Friday, August 31, 2007

Facebook, Social Network Theory, and Playing Scrabble

Rick Bales of Workplace Profs Blog writes in "Facebook, the Workplace, and the Academy":

Several major employers -- in the U.S. and elsewhere, have taken to banning employees from using social networking sites like Facebook and MySpace in the workplace. British union TUC says employers should lighten up:

My take: the times are a'changing, and employers should consider how social networking sites can be used to their advantage. Networking sites can be a great way to keep up with an extended network of friends, acquaintances, and -- yes -- workplace colleagues, customers, and fellow-professionals.

This summer, I set up Facebook and MySpace pages as a sort of informal faculty web page....Facebook has proven to be a great way to keep in touch with my students, to make me a little more accessible to them, and occasionally even to discuss matters pertaining to classes and the law school. Check out my page by going to facebook and running a search on "Rick Bales."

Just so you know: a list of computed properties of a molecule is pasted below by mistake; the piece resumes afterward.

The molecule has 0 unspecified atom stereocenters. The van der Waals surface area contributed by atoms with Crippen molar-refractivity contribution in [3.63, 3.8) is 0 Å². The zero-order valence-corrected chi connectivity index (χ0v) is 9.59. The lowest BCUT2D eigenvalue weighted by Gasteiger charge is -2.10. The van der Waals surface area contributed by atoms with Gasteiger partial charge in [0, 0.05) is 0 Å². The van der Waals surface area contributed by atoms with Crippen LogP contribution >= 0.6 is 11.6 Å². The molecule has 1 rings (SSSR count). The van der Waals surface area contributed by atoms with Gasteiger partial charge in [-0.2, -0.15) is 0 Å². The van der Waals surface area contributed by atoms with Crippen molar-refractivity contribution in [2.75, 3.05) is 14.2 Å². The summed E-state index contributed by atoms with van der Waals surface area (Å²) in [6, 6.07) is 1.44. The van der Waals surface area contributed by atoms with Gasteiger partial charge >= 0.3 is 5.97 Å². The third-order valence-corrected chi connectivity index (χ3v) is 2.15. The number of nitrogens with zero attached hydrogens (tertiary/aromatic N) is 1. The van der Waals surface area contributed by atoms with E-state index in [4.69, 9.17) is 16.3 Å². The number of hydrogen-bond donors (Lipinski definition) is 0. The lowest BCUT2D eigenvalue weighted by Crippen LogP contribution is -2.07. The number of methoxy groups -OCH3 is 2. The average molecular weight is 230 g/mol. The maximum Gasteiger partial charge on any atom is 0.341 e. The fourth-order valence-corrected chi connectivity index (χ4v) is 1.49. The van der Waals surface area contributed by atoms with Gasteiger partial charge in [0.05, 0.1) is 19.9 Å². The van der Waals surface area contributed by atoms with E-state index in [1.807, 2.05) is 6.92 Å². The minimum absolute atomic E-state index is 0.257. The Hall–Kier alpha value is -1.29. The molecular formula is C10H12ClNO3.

One of the interesting things about facebook is how it can blur the line between the personal and the professional. Because my site is designed to be professional rather than personal, I've omitted any references to my dating life or proclivities, and I'vegiven a copy of my password to my dean. I wouldn't expect professors who use facebook for purely personal matters to do the same. Nonetheless, I'm sure it's only a matter of time before a professor gets into trouble for using the social networking sites inappropriately. So, while I'm willing to experiment with the sites as a way to communicate with a generation a few years younger than I am, I'm bending over backwards to keep everything above-board.


Just yesterday, Just A Law Prof asked me:

1. What is the point of Facebook
2. Why would anyone want to broadcast his or her personal details and private information to strangers, and why would we care about someone else's business?
3. What are the rules of etiquette for Facebook? Must you "friend" (v., transitive) someone you've only met once? What about students?


My take:

As Rick Bales says, don't be so quick to knock thes social network power of Facebook. For more on this, read Danah Boyd's work on social networking sites. Danah Boyd is a PhD candidate at the School of Information at Berkeley and a fellow at the Harvard Berkman Law & Technology center.